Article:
Weekly Trading Forecast: Does a Seasonal Liquidity Drain Benefit or Threaten the Markets?
The US Thanksgiving holiday week offers a historical drain on liquidity and boost in speculative reach. However, against the backdrop of rate speculation, protectionism and uneven risk trends; shallow markets may impose more risk than relief.
The Dollar’s performance these past weeks is undeniably extraordinary. Through this past Friday’s close, the ICE’s Dollar Index (DXY) notched 10 consecutive days of climb – the longest bull run since June 2013 – to reach highs not seen in over 13 years.
In the event that political risks in the Euro-Zone continue to build up, there is ample room for market participants to drive down the single currency in the short-term. Among futures traders, non-commercials are only holding 119.2K net-short short contracts through the week ended November 15, 2016. Relative to the all-time extreme set at the end of March 2015, when there were 226.6K net-short contracts held, bearishness towards the Euro isn’t that significant at present time.
The Japanese Yen plummeted for the second-consecutive week as the US Dollar surged to 13-year highs, and a continuation of the so-called US President Elect ‘Trump Rally’ could push it to further lows. A holiday-shortened week for North American markets will shift focus to Japan.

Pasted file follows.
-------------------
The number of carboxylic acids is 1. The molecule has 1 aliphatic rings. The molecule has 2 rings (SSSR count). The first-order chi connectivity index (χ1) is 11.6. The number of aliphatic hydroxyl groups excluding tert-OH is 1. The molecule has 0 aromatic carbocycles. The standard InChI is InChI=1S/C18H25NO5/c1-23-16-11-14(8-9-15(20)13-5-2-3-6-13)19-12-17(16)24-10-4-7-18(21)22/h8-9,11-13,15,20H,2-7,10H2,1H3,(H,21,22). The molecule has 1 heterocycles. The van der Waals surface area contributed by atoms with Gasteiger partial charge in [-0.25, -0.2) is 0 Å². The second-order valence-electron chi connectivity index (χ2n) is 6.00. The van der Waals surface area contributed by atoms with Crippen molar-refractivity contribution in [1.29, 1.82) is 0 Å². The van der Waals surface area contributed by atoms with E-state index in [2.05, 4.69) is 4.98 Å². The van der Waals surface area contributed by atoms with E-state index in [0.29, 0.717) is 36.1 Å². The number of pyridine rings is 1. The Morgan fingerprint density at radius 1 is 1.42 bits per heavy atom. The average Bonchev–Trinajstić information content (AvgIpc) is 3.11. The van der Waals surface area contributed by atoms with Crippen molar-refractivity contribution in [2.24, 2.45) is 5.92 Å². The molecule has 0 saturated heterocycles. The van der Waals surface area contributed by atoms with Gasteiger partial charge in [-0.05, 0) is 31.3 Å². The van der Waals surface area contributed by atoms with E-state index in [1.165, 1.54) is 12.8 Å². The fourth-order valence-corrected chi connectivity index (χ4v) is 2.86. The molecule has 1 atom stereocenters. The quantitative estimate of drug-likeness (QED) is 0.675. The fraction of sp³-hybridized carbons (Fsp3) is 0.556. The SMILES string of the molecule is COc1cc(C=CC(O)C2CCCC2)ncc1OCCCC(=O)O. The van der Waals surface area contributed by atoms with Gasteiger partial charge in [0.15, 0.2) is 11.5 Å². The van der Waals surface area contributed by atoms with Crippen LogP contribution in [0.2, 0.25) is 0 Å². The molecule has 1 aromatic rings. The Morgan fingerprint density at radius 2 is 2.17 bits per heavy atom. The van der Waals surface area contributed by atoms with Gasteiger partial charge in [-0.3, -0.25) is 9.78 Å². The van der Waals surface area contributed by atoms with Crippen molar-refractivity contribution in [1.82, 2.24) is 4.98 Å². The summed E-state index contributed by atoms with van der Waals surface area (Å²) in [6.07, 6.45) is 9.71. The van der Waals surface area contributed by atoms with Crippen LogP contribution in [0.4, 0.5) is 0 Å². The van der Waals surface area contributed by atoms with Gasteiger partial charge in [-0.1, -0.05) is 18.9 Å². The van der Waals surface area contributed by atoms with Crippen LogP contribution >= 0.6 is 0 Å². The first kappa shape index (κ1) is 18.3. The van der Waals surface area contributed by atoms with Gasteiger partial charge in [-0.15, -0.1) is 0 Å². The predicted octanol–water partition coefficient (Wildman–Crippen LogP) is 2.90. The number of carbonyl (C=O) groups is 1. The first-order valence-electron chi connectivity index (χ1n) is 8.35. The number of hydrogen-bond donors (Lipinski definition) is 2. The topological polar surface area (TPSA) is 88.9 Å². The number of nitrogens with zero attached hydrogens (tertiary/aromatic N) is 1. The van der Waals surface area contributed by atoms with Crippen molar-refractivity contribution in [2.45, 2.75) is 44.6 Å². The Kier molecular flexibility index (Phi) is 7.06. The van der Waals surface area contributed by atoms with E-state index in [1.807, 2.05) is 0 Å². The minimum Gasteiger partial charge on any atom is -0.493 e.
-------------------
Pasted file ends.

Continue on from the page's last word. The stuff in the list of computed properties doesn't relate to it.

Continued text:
Recent price action casts a bearish outlook for GBP/USD as the recovery from the 2016-low (1.1905) appears to be losing momentum, and the British Pound may continue to give back the rebound following the October ‘flash crash’ should the Autumn Budget Statement highlight a weakened outlook for the U.K. economy.
The Australian Dollar accelerated downward as expected as financial markets continued to reckon with the implications of an on-coming economic policy pivot following the US presidential election. Traders are betting that grandiose fiscal stimulus championed by President-elect Trump will prove inflationary, pushing the Fed along a steeper rate hike path.
The Bank of Canada moving back into a dovish posture has been expected for a while now. As we came into 2016, the Canadian Dollar was mired in a continued descent; and when paired-up with what was an extremely strong U.S. Dollar on the back of hopes/thoughts/fears of a full four interest rate hikes from the Federal Reserve in 2016, this created a real quagmire of a situation for Canadian importers.
Both the onshore and offshore Yuan extended losses against the U.S. Dollar for the second consecutive week amid the Dollar strength: theUSD/CNHset record highs (record lows for the offshore Yuan) on a daily basis over the past five days
Gold prices fell for the second consecutive week with the precious metal down 1.5% to trade at 1209 ahead of the New York close on Friday. The losses come on the back of a massive sell-off last week that took prices to a seven month low.
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